As my children get older, I have become more comfortable and confident in our parenting choices.

You see, to raise your children in a way that is completely opposite from the way in which you were raised takes a lot of determination. It is a huge leap of faith at times. There has been an incredible amount of self doubt and if I’m honest, a lot of anxiety. We aren’t privileged enough to have that scaffolding to fall back onto.

Since I am home most days with our children, we have a lot of time together. Beautiful time together that I wouldn’t trade for anything in the world. I do, at times, find myself getting caught up in the day to day stuff and am not always able to see the bigger picture, a larger scope of things.

I had a beautiful glimpse of this recently. One of my children is a passionate gamer. This child never played with toys, and still doesn’t have much interest in them, much more preferring the glorious possibilities they create online. We gifted this child some new computer games for the recent holiday. My husband is a much bigger gamer than I am, so I left the choices up to him.

After unwrapping gifts, our child came upstairs to the computer to check out the new games loaded. After previewing the games, there was one my child was uncomfortable with. I don’t think they said anything to my husband at this point, but just chose to play one of the other new games.

We had wanted to see the new Star Wars movie and had planned to go on Christmas Day. With a household abundant in executive functioning differences, the tickets weren’t booked ahead of time and all the screenings were sold out. I told my child we would be going to see it the next day and that’s when they started questioning me about the appropriateness of them seeing the Star Wars movie. I honestly hadn’t thought twice about it since we had seen the last Star Wars movie in the theater last year. But having them ask me about it gave me pause and we watched the trailer for it together. I asked them if they wanted to see the movie and they said not really as they felt it wasn’t age appropriate. They also told me at this time that one of the new PC games we had gifted them felt too scary and they didn’t want to play it.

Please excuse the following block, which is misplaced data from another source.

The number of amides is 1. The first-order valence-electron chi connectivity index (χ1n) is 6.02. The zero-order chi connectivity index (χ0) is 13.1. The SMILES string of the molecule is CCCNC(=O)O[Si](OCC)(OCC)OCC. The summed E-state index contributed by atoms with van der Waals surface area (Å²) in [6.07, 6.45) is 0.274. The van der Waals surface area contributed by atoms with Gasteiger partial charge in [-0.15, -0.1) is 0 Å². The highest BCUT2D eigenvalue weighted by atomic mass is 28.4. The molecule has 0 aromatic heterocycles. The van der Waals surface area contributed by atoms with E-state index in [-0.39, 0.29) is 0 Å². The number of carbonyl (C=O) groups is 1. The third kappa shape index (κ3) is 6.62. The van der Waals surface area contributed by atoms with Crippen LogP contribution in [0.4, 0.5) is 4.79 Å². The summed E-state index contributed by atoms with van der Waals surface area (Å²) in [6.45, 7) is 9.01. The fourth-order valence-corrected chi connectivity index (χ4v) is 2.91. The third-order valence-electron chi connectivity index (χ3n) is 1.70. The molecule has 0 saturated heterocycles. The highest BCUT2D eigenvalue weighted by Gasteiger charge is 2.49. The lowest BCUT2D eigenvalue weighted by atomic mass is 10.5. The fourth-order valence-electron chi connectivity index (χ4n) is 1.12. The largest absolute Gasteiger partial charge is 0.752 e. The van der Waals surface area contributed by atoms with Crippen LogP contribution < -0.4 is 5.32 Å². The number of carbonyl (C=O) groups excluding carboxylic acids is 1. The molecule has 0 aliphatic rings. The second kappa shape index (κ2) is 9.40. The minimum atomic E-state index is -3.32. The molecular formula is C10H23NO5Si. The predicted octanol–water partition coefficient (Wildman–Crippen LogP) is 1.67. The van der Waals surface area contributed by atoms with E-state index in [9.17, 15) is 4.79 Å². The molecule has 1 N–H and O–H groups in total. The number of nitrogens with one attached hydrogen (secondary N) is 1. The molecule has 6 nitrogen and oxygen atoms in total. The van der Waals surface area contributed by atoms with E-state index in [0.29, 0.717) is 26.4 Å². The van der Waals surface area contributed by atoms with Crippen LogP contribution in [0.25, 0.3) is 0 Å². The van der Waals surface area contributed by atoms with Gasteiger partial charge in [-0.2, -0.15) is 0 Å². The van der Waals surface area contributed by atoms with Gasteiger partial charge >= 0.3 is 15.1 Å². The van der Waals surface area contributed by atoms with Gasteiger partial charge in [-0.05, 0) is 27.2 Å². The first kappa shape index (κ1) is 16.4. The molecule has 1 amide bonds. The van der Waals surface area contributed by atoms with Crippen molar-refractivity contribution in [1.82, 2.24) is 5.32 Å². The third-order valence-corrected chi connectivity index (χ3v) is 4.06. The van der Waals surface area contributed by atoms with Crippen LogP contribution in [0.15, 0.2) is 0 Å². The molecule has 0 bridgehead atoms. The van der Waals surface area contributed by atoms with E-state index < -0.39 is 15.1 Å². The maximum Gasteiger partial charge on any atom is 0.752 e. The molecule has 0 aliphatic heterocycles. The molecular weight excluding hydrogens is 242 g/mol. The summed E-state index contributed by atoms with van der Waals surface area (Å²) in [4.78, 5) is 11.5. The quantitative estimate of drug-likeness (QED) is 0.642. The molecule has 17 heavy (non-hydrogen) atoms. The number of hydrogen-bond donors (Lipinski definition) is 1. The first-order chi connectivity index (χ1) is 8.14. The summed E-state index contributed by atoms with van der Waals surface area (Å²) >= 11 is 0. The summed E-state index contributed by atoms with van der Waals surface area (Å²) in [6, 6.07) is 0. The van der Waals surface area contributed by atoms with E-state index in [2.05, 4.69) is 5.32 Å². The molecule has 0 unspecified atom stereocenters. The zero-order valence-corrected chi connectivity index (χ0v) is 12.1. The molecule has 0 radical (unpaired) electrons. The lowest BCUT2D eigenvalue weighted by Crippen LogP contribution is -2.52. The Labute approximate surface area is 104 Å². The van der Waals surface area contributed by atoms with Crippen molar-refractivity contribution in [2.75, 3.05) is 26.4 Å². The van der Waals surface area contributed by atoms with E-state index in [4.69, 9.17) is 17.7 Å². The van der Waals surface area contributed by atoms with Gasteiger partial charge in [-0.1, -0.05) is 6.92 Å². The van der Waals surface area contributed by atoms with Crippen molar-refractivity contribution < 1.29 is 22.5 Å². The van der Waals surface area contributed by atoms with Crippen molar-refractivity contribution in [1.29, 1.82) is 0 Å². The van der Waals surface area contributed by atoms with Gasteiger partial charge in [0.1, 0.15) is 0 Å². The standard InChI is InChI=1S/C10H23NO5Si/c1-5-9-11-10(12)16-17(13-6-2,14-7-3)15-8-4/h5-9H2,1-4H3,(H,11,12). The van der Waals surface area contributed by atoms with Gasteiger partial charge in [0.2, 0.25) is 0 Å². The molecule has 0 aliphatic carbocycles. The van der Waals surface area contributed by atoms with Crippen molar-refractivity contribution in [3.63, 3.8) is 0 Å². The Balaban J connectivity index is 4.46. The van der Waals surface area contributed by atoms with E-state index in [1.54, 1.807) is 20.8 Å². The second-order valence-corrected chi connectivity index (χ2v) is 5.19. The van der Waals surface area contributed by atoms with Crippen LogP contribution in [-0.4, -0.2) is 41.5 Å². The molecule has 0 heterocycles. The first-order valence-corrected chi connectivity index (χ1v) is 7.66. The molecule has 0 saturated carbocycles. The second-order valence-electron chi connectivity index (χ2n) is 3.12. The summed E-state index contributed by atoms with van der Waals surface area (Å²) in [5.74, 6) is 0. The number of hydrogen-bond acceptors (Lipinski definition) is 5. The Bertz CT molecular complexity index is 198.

I was completely blown away by their astuteness and maturity. Looking back on my own childhood, which was filled with arbitrary rules and little freedom, let alone trust in a child, I never, ever would have had the maturity to acknowledge such a thing. Quite the opposite, honestly. I told my child how wise it was to have this knowledge of themselves already and how happy and proud I was that they were listening to and honoring that. I told them a story of my childhood where my sibling and I, each year at Christmas time, would sneak into our parent’s bedroom and peek at our presents. Some years we were devious enough to unwrap them and re-wrap them with our parents none the wiser!

I was humbled that my child was able to share this with me. Spoken language isn’t something that has come easy for this child. To confide in me something so deep and big, has touched me very deeply and reminded me of the honor it is to parent them.

I don’t know how receptive I would have been to this 5 years ago. I was still working through a lot of my own stuff. I wasn’t aware of mine or my husband’s neurodivergencies. It hasn’t always been easy, but my child blessed me with a beautiful gift this week. Letting me know, in their own way, that we are doing right by them. Even if I do get too caught up in the day to day from time to time, they gifted me with a gentle reminder that all will be well.

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